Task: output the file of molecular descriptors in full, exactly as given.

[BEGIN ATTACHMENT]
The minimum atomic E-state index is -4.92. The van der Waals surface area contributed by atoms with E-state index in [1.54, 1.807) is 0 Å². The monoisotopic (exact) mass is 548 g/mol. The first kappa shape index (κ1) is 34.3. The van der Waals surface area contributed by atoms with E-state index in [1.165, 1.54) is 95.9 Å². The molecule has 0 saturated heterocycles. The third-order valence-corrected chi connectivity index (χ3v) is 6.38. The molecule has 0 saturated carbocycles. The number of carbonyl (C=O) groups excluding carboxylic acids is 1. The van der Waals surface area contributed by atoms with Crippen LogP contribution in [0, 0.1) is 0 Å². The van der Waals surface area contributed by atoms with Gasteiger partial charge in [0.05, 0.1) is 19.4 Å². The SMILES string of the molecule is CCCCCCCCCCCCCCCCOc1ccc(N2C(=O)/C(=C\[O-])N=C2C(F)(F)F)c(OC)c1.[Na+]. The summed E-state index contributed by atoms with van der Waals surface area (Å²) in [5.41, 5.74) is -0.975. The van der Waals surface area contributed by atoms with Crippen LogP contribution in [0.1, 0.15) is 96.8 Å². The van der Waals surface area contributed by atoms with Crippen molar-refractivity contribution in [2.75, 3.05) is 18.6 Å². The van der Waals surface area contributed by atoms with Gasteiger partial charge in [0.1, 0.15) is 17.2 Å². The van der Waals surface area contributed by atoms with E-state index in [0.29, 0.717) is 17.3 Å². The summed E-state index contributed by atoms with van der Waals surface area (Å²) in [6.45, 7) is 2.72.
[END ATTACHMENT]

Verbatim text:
The minimum atomic E-state index is -4.92. The van der Waals surface area contributed by atoms with E-state index in [1.54, 1.807) is 0 Å². The monoisotopic (exact) mass is 548 g/mol. The first kappa shape index (κ1) is 34.3. The van der Waals surface area contributed by atoms with E-state index in [1.165, 1.54) is 95.9 Å². The molecule has 0 saturated heterocycles. The third-order valence-corrected chi connectivity index (χ3v) is 6.38. The molecule has 0 saturated carbocycles. The number of carbonyl (C=O) groups excluding carboxylic acids is 1. The van der Waals surface area contributed by atoms with Crippen LogP contribution in [0, 0.1) is 0 Å². The van der Waals surface area contributed by atoms with Gasteiger partial charge in [0.05, 0.1) is 19.4 Å². The SMILES string of the molecule is CCCCCCCCCCCCCCCCOc1ccc(N2C(=O)/C(=C\[O-])N=C2C(F)(F)F)c(OC)c1.[Na+]. The summed E-state index contributed by atoms with van der Waals surface area (Å²) in [5.41, 5.74) is -0.975. The van der Waals surface area contributed by atoms with Crippen LogP contribution in [0.1, 0.15) is 96.8 Å². The van der Waals surface area contributed by atoms with Crippen molar-refractivity contribution in [2.75, 3.05) is 18.6 Å². The van der Waals surface area contributed by atoms with Gasteiger partial charge in [0.1, 0.15) is 17.2 Å². The van der Waals surface area contributed by atoms with E-state index in [0.29, 0.717) is 17.3 Å². The summed E-state index contributed by atoms with van der Waals surface area (Å²) in [6.45, 7) is 2.72.